[Music] Selen Gülün – Many Faces

I’ve had the pleasure of following Selen Gülün’s work for about five years now, and her albums keep getting more and more interesting.  Many Faces sounds like a work straddling the line between music, theater and painting.  The sounds are delicate, graceful, but never sappy.  The vocals are crisp and sharp, with no feeling of wasted motion.  It’s a beautiful album.

I only have one gripe – I would love to see all of her back catalog become available digitally, at least, through Bandcamp and, if possible, to see these all come out on vinyl.  It’s a selfish wish, of course, because I find her music is suited best to the audiophile world, but one can dream.

[Music] Akira Sakata & Chikamorachi with Masahiko Satoh – Proton Pump

Avant-garde bebop seems to be the most fitting way to describe this release featuring saxophonist Akira Sakata & Chikamorachi (drummer Chris Corsano and bassist Darrin Grey) along with pianist Masahiko Satoh.  No less than Jim O’Rourke gushes over the the musicianship of this improvisers, but this isn’t a racket-filled noise blast.  The musicianship is astounding, free, and engaging, something a lot of improvisers can’t seem to make happen unless they’re truly something special.  It seems that Sakata has been making music since the 1960s, so I have a bit of exploring to do on his previous work.

[Music] matryoshka – Monotonous Purgatory

This has to be one of the most depressing pieces of music I’ve heard in a while, and it’s perfect for post turkey day, while most of us are high off of tryptophan. matryoshka (small ‘m’ done intentionally) are a Japanese post-rock band based out of Tokyo, and they make music that is painfully delicate. You can check out the album this track comes from on their Bandcamp site, hosted by Virgin Babylon Records.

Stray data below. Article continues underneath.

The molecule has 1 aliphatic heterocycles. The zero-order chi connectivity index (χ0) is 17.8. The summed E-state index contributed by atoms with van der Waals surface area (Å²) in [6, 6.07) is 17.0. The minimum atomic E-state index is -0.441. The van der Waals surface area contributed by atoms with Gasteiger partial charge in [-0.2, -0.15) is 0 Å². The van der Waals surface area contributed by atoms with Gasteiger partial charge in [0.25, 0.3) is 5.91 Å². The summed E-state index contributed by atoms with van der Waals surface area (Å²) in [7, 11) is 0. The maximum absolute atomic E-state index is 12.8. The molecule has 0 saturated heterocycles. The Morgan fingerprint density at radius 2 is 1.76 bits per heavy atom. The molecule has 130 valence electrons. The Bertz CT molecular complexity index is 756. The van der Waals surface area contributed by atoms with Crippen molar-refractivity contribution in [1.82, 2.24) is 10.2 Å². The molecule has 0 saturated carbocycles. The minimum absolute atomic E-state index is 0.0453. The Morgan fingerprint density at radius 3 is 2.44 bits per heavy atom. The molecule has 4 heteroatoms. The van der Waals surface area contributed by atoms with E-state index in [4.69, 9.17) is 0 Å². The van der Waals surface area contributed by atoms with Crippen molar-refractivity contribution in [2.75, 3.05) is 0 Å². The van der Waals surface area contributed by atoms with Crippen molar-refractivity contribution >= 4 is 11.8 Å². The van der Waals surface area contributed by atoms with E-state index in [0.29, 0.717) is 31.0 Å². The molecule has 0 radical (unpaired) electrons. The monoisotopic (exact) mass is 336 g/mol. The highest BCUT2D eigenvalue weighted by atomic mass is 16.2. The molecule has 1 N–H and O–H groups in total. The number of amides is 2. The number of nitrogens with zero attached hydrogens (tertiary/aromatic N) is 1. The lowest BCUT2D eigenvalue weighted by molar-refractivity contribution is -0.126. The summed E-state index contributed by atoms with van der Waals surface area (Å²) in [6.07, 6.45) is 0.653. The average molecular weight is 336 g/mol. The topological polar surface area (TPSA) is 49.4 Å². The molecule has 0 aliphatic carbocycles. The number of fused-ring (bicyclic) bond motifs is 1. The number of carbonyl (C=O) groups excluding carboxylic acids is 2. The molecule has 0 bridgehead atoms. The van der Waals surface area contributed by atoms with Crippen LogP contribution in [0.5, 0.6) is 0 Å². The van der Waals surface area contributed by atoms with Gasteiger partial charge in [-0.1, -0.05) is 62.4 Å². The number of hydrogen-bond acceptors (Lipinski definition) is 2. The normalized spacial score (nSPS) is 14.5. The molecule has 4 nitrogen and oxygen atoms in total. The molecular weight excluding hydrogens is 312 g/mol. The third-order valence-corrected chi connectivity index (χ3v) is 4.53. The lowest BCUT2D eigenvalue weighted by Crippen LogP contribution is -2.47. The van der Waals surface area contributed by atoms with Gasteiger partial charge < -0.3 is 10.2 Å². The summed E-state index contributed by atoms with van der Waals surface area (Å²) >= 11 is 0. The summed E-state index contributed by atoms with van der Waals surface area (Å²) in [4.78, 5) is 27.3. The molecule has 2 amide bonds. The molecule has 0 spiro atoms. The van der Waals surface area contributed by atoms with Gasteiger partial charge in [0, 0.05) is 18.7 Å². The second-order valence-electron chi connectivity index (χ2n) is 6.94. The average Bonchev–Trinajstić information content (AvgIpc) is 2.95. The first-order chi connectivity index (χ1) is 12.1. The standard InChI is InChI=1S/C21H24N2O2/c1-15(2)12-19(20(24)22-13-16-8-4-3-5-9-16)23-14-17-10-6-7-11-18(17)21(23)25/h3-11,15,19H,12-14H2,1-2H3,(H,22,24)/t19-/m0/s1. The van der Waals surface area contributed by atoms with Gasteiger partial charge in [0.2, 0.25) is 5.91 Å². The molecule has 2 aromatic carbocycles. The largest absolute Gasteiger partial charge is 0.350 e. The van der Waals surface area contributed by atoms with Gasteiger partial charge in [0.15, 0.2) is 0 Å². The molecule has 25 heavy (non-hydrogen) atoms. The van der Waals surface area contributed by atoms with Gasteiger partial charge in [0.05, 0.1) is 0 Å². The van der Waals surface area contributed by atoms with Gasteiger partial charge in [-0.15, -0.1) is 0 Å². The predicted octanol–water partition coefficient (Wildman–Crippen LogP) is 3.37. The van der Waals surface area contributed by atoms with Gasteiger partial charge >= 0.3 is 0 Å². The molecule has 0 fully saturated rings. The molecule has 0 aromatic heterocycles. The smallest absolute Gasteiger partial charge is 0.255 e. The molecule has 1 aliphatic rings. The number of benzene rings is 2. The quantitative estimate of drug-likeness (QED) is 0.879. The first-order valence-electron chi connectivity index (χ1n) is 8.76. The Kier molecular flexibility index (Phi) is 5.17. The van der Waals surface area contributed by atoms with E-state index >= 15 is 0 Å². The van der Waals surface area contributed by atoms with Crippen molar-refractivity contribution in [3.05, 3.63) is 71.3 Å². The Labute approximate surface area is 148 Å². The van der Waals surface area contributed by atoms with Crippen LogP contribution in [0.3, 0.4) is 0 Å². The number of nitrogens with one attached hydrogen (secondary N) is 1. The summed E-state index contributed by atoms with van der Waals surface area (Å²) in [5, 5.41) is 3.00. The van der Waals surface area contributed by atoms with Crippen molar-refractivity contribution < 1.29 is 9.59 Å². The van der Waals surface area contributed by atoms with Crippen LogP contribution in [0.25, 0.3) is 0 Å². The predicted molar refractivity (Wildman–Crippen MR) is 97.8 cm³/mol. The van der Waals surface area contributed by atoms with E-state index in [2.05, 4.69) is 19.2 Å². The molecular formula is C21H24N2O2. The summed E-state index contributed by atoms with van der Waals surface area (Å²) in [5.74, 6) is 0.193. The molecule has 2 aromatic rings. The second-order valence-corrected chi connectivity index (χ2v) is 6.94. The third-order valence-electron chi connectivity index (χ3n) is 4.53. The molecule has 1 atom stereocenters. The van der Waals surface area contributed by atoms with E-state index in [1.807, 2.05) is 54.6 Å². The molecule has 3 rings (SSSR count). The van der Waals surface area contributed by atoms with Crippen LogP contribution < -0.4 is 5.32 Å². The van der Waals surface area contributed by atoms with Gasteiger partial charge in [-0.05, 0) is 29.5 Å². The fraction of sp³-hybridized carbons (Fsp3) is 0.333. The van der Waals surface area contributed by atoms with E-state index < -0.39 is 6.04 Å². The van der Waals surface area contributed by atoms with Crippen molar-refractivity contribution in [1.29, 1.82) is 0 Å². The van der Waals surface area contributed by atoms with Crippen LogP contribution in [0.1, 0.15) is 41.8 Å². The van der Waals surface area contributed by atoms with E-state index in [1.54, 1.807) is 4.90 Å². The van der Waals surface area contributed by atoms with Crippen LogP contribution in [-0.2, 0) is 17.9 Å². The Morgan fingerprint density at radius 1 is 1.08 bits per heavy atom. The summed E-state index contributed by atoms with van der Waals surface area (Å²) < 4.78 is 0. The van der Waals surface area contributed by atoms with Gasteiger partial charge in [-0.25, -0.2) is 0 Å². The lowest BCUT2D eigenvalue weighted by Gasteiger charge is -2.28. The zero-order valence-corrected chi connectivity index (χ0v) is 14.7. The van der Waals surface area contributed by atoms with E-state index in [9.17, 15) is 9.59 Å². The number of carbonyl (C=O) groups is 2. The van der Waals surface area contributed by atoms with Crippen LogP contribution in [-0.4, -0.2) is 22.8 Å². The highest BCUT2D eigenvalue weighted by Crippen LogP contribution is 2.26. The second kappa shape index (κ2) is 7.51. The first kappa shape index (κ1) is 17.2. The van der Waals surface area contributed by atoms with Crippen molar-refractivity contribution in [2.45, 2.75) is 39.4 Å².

[Music] Beyond Beyond is Beyond 2017 Summer Jam Sampler

Beyond Beyond is Beyond has begun to carve a place for themselves as the premier prog-psych record label in the United States. Their catalog features acts like Japan’s Kikagaku Moyo, Brooklyn’s Ancient Ocean and many others. This compilation is a great way to introduce yourselves to their racket.

[Music] Steve Hogarth & Richard Barbieri – Your Beautiful Face

Richard Barbieri never disappoints. From his work in Japan to all of the wonderful projects he’s worked on since, he’s shown to be a thoroughly underrated synth player. There’s always hope he’ll reach a bigger audience.

The surprise here, for me, is Steve Hogarth. I’m not a huge fan of Marillion (at least since old singer Fish left the band in the late ’80s), but really, Hogarth’s voice sounds like a perfect compliment to the electronic underpinning Barbieri provides. A lush work.

This one is dedicated to my Mari, who has given me a year of happiness.